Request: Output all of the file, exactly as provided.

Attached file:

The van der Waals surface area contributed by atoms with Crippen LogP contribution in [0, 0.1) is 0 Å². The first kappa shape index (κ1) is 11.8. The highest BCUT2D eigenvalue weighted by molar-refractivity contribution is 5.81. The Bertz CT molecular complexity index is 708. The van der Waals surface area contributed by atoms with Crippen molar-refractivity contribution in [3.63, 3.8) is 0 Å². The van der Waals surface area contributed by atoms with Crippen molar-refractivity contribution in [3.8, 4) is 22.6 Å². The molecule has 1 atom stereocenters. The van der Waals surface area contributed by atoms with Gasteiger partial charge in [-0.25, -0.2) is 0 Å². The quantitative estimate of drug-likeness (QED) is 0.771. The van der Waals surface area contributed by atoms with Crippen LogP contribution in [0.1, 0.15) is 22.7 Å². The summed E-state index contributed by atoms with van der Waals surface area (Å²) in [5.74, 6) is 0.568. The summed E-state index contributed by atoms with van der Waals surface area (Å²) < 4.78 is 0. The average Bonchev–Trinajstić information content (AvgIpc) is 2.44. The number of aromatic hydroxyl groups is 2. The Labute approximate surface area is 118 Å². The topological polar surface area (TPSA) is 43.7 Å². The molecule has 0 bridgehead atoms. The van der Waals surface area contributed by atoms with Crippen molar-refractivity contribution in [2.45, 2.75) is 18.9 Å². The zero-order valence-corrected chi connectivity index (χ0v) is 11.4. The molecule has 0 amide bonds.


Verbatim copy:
The van der Waals surface area contributed by atoms with Crippen LogP contribution in [0, 0.1) is 0 Å². The first kappa shape index (κ1) is 11.8. The highest BCUT2D eigenvalue weighted by molar-refractivity contribution is 5.81. The Bertz CT molecular complexity index is 708. The van der Waals surface area contributed by atoms with Crippen molar-refractivity contribution in [3.63, 3.8) is 0 Å². The van der Waals surface area contributed by atoms with Crippen molar-refractivity contribution in [3.8, 4) is 22.6 Å². The molecule has 1 atom stereocenters. The van der Waals surface area contributed by atoms with Gasteiger partial charge in [-0.25, -0.2) is 0 Å². The quantitative estimate of drug-likeness (QED) is 0.771. The van der Waals surface area contributed by atoms with Crippen LogP contribution in [0.1, 0.15) is 22.7 Å². The summed E-state index contributed by atoms with van der Waals surface area (Å²) in [5.74, 6) is 0.568. The summed E-state index contributed by atoms with van der Waals surface area (Å²) < 4.78 is 0. The average Bonchev–Trinajstić information content (AvgIpc) is 2.44. The number of aromatic hydroxyl groups is 2. The Labute approximate surface area is 118 Å². The topological polar surface area (TPSA) is 43.7 Å². The molecule has 0 bridgehead atoms. The van der Waals surface area contributed by atoms with Crippen molar-refractivity contribution in [2.45, 2.75) is 18.9 Å². The zero-order valence-corrected chi connectivity index (χ0v) is 11.4. The molecule has 0 amide bonds.